50 Shades of Tokyo Desserts | Shade: 30
One of the things that I admire most about Japanese culture is the ability to make everything aesthetically pleasing and visually stimulating. Whether it is an art form they create or food they plate, everything evokes a sense of beauty, stimulates the mind and awakens all five senses. This is particularly true about traditional Japanese confections which are a perfect subtle sweet complement to the bitterness of matcha tea, and is an accompaniment to any tea ceremony in Japan. There are different varieties, but I’m particularly keen on namagashi – desserts which are molded in different shapes and form to reflect the seasonal motifs. Couple of my favorite high-end tea houses that serve artisan wagashi are Kosoan, Higashiya Ginza and Toraya. If you share my enthusiasm for wagashi, you should also visit Tokyo Mise, wagashi shop located in Corredo Muromachi 3 Shopping Center in Nihonbashi (a place I like to call the Fifth Avenue of Tokyo).
Tokyo Mise is a flagship store of Tsuruya Shinobu, a confectionery founded in 1803 in the Nishijin district of Kyoto. The shop in Nihonbashi has both a sit-down tea salon and a retail space where one can pick up a couple of sweets to go. What makes Tokyo Mise stand out among other tea salons is that you can see first hand how these artisan confections are made. Two confectioners mold wagashi in front of your eyes a la minute. The sweets depict different seasonal motifs. For example, when I visited together with Em at Catch52 in May, we enjoyed a selection of Azalea-inspired creations because it was peak season for these flowers to bloom. You can order individual sets that feature one wagashi + delicious matcha tea, or do like we did and order all three sweets!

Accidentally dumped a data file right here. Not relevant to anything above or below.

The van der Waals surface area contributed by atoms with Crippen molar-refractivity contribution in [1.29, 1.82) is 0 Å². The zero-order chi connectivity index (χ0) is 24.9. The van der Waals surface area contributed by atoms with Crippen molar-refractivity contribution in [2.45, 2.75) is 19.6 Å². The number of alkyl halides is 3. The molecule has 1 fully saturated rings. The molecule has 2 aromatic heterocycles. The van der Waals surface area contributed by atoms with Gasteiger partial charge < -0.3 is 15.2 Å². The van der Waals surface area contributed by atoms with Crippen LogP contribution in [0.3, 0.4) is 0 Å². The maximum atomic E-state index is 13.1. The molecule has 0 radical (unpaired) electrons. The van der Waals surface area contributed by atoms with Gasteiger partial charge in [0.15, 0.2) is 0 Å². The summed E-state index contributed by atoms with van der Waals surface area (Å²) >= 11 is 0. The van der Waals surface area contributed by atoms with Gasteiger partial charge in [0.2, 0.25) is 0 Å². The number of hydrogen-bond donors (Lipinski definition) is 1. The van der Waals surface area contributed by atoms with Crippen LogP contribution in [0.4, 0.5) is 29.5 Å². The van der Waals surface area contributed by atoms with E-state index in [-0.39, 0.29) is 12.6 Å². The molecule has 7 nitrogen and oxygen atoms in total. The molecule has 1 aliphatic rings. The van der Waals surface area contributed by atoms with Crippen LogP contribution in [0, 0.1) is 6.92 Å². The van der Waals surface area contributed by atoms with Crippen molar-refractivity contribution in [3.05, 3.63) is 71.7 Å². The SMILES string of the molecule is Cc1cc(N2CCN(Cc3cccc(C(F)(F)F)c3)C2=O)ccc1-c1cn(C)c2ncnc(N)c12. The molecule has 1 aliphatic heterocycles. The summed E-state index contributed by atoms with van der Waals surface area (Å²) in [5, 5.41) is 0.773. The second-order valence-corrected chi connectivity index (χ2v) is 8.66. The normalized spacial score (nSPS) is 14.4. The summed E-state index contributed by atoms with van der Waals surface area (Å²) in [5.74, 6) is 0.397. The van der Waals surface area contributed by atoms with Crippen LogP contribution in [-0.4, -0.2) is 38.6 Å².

What these wagashi are made of is a combination of red bean paste covered in a multicolored, strained sweetened white bean paste. The sweets pair wonderfully with the earthy matcha tea, balancing its bitter taste.
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